Media Instructor Andrew Hwang talks with StudentFilmmakers Magazine about award-winning student video “Safe Spaces,” created by students from the Wide Angle Youth Media Organization.
STUDENTFILMMAKERS: What inspired the story for “Safe Space”?
Andrew Hwang: What was funny was that this wasn’t our original idea. The students and I were working on another idea, but I wanted do a little creative exercise to help the students do a little thinking.
It started as a fill-in-the-blank worksheet where I had students fill in what they found funny, what they like, and what they worry about. Then I had them write about what they didn’t find funny, what they didn’t like, and what they don’t want to worry about. When I read over their answers for what they liked I wasn’t surprised, but when I read the second part, I was floored. So next class I pitched the idea to them, we honed it, and made it into a video!
But I think with everything that was going on, they just had so much on their minds and so much to say.
STUDENTFILMMAKERS: What were the some of the most important parts for you in regards to working with the students, and in regards to Development to Distribution?
Andrew Hwang: Development. This is one of my favorites, but a harder part of the process because middle schoolers have such an amazing imagination, but we can’t have a shot where we are doing dangerous car stunts and big explosions, as cool as it may be. So it’s my job to take that creative energy and focus it into something more practical with the time and resources that we have. So I tell them, the simpler the better.
Pre-Production. To me, this is the most important part of filmmaking with middle schoolers. Sometimes my students just want to go out and film! But before we go out, I keep asking them questions to make sure they have a clear understanding of how they want to achieve the exact look that’s in their minds. This is where they begin to really take charge of their projects and become leaders. From here I just guide them and answer any questions they have.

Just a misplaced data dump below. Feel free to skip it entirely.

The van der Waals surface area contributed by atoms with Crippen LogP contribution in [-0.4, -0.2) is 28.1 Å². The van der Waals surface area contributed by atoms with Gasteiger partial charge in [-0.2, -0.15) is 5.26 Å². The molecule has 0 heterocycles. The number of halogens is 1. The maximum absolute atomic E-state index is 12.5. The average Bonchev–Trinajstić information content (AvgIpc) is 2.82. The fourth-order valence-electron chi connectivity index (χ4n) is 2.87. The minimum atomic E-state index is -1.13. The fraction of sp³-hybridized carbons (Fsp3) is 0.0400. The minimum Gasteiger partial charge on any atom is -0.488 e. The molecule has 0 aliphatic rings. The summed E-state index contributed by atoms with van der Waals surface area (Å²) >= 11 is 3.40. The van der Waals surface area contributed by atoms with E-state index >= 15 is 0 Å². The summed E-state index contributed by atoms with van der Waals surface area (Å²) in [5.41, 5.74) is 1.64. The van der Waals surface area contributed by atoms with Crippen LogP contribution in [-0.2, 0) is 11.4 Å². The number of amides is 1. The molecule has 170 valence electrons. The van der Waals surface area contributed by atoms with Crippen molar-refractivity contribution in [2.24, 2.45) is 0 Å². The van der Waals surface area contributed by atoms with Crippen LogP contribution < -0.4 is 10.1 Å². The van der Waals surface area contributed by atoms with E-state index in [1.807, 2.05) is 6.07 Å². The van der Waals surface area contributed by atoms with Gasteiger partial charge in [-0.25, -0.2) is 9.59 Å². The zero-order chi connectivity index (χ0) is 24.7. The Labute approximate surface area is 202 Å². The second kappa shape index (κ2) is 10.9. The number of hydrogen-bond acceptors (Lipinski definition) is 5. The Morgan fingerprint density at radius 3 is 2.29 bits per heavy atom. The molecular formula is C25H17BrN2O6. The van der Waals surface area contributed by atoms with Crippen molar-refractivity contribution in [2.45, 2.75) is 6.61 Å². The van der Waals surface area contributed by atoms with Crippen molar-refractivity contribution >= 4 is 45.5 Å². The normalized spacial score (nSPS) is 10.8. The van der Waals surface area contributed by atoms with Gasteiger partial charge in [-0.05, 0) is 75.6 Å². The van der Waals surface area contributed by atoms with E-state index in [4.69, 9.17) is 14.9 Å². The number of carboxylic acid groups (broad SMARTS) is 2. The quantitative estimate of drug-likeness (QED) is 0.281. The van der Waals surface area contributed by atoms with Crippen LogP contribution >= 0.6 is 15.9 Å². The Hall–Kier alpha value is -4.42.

Distribution. This is something we talk about before we go into filming. We want to say who the audience is so that we have a better understanding of how to cater to our audience.
STUDENTFILMMAKERS: If you could share your Top 3 Tips related to filmmaking, what would they be?
Andrew Hwang: Be Nice. This is something that a lot of people forget. When you are nice, people will want to work with you. Hustle. If you work hard, others will see it, and they’ll want to hire you. I’ve landed plenty of jobs because I always try at any task given to me no matter how small. Filmmaking is a team effort and when you contribute people will notice. Adapt being able to think on your feet creatively is important because there are so many variables. So being able to think quickly can save you time and money.
STUDENTFILMMAKERS: What are your thoughts about being selected and winning one of the top placements in the StudentFilmmakers Summer Shorts contest?
Andrew Hwang: It’s kind of crazy! It’s exciting that our film has gotten recognized for something and that it’s been seen by people out there. My students worked very hard to make it an amazing video. I’ll be sure to reach out to them and let them know that their film is out there and that I’m very proud of the work they put into it.
STUDENTFILMMAKERS: Is there anything else you’d like to share with us before we go?
Andrew Hwang: I also just want to give a shout out to Patterson Park Public Charter School and their staff, especially to Dr. Liz Obara and Sara Evjen who have been tremendous supporters of the program. Jacob Herman and Danielle Damico for being my assistant and Moira Fratantuono for helping me be a better teacher.
And I obviously couldn’t have done it without these students:
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